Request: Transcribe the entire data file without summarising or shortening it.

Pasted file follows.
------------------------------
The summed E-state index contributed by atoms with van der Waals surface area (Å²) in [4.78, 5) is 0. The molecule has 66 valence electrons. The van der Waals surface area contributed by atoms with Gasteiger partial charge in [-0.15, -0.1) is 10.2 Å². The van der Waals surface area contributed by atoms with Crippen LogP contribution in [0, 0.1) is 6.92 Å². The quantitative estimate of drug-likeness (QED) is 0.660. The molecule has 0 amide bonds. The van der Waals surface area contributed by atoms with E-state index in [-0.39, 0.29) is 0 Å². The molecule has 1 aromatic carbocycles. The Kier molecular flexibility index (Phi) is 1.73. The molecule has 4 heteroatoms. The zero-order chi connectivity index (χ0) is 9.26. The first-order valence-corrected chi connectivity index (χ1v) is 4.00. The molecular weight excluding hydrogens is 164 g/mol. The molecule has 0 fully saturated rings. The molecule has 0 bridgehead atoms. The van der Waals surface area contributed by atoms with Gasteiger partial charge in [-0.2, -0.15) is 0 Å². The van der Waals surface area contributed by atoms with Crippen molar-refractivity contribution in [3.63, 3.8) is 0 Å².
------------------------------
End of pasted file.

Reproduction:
The summed E-state index contributed by atoms with van der Waals surface area (Å²) in [4.78, 5) is 0. The molecule has 66 valence electrons. The van der Waals surface area contributed by atoms with Gasteiger partial charge in [-0.15, -0.1) is 10.2 Å². The van der Waals surface area contributed by atoms with Crippen LogP contribution in [0, 0.1) is 6.92 Å². The quantitative estimate of drug-likeness (QED) is 0.660. The molecule has 0 amide bonds. The van der Waals surface area contributed by atoms with E-state index in [-0.39, 0.29) is 0 Å². The molecule has 1 aromatic carbocycles. The Kier molecular flexibility index (Phi) is 1.73. The molecule has 4 heteroatoms. The zero-order chi connectivity index (χ0) is 9.26. The first-order valence-corrected chi connectivity index (χ1v) is 4.00. The molecular weight excluding hydrogens is 164 g/mol. The molecule has 0 fully saturated rings. The molecule has 0 bridgehead atoms. The van der Waals surface area contributed by atoms with Gasteiger partial charge in [-0.2, -0.15) is 0 Å². The van der Waals surface area contributed by atoms with Crippen molar-refractivity contribution in [3.63, 3.8) is 0 Å².